Despite years of boycotts, schoolyard bans, and banishment from capitol domes, the Southern battle colors are flying, higher than ever.
Indeed, the Tampa Confederate Veterans Memorial and its 139-foot flagpole features one of at least four giant "soldier's flags" flying over bumper-to-bumper interstates in Florida and Alabama. With more planned in Tennessee, Georgia, Kentucky, and possibly South Carolina, the interstate show of force, experts say, highlights the potential backlash from banning nostalgic symbols from the public square.
Moreover, the giant flags are also the outward sign of a deeper struggle within the Sons of Confederate Veterans (SCV), a century-old organization historically more likely to hold battlefield reenactments than to stage political warfare.
What effect the flags will have on public perceptions and even tourism intensifies the issue as a political force here in the only part of the country to suffer the humiliation of total defeat.
"The battle flag "is a profound statement ... and the targets of our nerve-getting are the business community, the tourist community and the political community," says Marion Lambert, the Brandon, Fla., beekeeper who spearheaded the Tampa flag monument.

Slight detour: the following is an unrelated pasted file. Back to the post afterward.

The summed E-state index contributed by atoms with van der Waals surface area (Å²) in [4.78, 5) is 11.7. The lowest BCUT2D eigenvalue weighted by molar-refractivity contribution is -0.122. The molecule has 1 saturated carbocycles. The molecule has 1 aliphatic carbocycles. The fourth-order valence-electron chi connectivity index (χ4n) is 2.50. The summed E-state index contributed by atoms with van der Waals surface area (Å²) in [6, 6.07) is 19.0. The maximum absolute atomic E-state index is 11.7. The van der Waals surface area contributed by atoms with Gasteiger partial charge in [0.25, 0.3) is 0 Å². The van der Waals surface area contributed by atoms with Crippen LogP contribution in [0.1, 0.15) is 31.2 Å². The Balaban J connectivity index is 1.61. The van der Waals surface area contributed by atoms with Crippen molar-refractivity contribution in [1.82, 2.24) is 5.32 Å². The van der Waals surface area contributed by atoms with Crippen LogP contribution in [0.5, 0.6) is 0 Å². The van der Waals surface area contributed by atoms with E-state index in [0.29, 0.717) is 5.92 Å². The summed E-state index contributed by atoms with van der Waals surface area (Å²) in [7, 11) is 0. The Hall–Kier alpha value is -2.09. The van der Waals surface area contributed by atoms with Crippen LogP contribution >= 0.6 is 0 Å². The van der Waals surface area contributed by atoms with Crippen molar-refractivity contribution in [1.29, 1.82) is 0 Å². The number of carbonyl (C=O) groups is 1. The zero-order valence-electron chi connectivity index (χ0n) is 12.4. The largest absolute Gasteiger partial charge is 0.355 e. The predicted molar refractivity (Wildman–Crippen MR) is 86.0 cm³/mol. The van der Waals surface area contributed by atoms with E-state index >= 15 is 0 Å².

Unlike the flags that were taken down from the capitol domes in Columbia, S.C. and Tallahassee, Fla., these new auto dealer-sized flags – sewn in China – may be legally untouchable. Raised on private property, the Tampa flag was OK'd by county zoning officials and the Federal Aviation Administration.
"It's not going to go away," says Jim Farmer, a history professor at the University of South Carolina at Aiken. "There is a subculture within the white Southern population, of which the SCV is the most visible voice, that feels besieged by modern culture in general, and they identify the Old South and Confederacy as a way of life and a period of time before the siege began to really hit the South."